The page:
For the most part, we think it’s prudent to focus on Apple’s current set of Watches. They have the latest and greatest tech inside—perfect to pair with that new iPhone 14 Pro Max. All three 2022 watches—even the relatively affordable SE—feature the same processor and motion sensors that enable car crash detection. The 2022 models will also get more watchOS software updates down the road, which means you can hold onto one (or more) longer before your Watch needs replacing. From cheapest to most expensive, here are the three current options and why you may or may not want them:
Apple Watch SE 2
The newly remodeled Apple Watch SE is the budget-conscious choice. Starting at $249 for GPS or $299 for a cellular model, it offers much of the core functionality of the standard Apple Watch line, but it’s slightly smaller than the other recent Apple Watches. Its 40mm and 44mm face options match the Apple Watch 6. It also lacks some of the line’s more advanced sensors and features, including a blood oxygen sensor, temperature sensors, or an “always-on” display that keeps the screen partially lit even when it isn’t in use. It also cuts corners in other small ways compared to the standard Apple Watch, like ditching fast-charging.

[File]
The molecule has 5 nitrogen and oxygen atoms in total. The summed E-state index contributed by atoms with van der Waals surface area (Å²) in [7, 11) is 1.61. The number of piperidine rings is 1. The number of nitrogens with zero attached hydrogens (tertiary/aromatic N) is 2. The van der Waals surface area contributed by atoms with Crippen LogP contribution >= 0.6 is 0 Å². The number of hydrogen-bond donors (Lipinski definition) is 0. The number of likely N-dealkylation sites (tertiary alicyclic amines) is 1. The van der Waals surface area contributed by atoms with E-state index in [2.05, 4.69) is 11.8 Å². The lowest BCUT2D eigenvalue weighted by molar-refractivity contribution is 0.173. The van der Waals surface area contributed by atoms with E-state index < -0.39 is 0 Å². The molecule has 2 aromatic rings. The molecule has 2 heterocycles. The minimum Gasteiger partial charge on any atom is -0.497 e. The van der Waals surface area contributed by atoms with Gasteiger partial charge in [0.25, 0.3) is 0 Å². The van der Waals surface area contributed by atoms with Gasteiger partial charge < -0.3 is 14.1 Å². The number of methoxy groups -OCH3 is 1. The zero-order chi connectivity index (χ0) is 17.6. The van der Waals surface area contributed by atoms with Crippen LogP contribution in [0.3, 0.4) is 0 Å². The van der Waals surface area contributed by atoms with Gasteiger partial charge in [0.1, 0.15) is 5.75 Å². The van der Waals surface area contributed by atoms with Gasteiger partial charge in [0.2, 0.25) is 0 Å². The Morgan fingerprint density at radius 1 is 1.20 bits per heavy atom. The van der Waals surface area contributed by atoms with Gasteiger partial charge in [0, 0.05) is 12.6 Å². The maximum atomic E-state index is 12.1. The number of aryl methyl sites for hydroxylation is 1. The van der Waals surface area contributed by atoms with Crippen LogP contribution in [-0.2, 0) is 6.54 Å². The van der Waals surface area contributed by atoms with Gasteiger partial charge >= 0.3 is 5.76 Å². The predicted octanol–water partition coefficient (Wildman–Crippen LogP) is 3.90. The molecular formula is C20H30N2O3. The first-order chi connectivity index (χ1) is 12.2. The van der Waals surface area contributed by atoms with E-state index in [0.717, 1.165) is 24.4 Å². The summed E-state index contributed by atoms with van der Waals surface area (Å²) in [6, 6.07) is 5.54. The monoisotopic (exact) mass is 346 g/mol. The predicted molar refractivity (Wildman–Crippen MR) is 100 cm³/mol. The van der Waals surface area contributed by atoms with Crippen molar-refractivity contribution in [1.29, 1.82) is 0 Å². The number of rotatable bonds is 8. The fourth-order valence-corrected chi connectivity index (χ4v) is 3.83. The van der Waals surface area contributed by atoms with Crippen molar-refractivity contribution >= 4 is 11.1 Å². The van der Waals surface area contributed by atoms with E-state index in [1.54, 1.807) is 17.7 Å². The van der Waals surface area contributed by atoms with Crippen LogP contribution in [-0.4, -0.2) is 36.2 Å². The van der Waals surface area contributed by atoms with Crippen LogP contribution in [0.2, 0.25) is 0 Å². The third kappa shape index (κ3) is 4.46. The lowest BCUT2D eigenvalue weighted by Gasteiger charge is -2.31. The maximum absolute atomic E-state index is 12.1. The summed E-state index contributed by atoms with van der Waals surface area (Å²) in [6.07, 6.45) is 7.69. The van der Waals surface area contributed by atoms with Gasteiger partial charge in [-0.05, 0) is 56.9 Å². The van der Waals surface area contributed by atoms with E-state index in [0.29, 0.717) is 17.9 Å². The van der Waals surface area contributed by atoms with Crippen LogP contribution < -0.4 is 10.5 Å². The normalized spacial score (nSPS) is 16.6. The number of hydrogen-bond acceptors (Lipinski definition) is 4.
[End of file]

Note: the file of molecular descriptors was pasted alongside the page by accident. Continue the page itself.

At the same time, the second-generation SE comes closer to parity with the standard Apple Watch than the last generation. It features the same chipset inside and offers the same battery life. It offers the power and features to work effectively as a fitness tracker, sleep tracker, and iPhone companion device for most people. And it costs substantially less. If you just want an Apple Watch that works, and you don’t necessarily care about getting every kind of data, the SE 2 is probably the move.